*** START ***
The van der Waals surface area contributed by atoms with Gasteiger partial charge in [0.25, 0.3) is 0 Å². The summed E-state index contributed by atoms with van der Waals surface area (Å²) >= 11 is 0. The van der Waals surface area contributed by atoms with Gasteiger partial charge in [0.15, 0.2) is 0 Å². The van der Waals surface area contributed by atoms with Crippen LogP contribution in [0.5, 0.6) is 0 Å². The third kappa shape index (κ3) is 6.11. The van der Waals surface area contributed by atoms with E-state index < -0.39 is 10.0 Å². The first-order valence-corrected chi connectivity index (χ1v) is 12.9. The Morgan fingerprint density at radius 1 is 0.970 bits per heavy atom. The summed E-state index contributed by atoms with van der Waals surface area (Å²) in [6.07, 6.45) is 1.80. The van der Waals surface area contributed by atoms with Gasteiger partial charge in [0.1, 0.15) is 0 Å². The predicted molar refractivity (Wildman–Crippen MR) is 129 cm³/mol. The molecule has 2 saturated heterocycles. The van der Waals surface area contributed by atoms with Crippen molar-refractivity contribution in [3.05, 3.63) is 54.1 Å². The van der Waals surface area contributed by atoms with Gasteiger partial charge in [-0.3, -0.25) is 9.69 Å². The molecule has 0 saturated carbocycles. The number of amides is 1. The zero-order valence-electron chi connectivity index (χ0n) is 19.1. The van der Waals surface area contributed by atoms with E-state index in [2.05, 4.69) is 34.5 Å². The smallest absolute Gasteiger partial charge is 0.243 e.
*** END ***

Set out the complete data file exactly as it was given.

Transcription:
The van der Waals surface area contributed by atoms with Gasteiger partial charge in [0.25, 0.3) is 0 Å². The summed E-state index contributed by atoms with van der Waals surface area (Å²) >= 11 is 0. The van der Waals surface area contributed by atoms with Gasteiger partial charge in [0.15, 0.2) is 0 Å². The van der Waals surface area contributed by atoms with Crippen LogP contribution in [0.5, 0.6) is 0 Å². The third kappa shape index (κ3) is 6.11. The van der Waals surface area contributed by atoms with E-state index < -0.39 is 10.0 Å². The first-order valence-corrected chi connectivity index (χ1v) is 12.9. The Morgan fingerprint density at radius 1 is 0.970 bits per heavy atom. The summed E-state index contributed by atoms with van der Waals surface area (Å²) in [6.07, 6.45) is 1.80. The van der Waals surface area contributed by atoms with Gasteiger partial charge in [0.1, 0.15) is 0 Å². The predicted molar refractivity (Wildman–Crippen MR) is 129 cm³/mol. The molecule has 2 saturated heterocycles. The van der Waals surface area contributed by atoms with Crippen molar-refractivity contribution in [3.05, 3.63) is 54.1 Å². The van der Waals surface area contributed by atoms with Gasteiger partial charge in [-0.3, -0.25) is 9.69 Å². The molecule has 0 saturated carbocycles. The number of amides is 1. The zero-order valence-electron chi connectivity index (χ0n) is 19.1. The van der Waals surface area contributed by atoms with E-state index in [2.05, 4.69) is 34.5 Å². The smallest absolute Gasteiger partial charge is 0.243 e.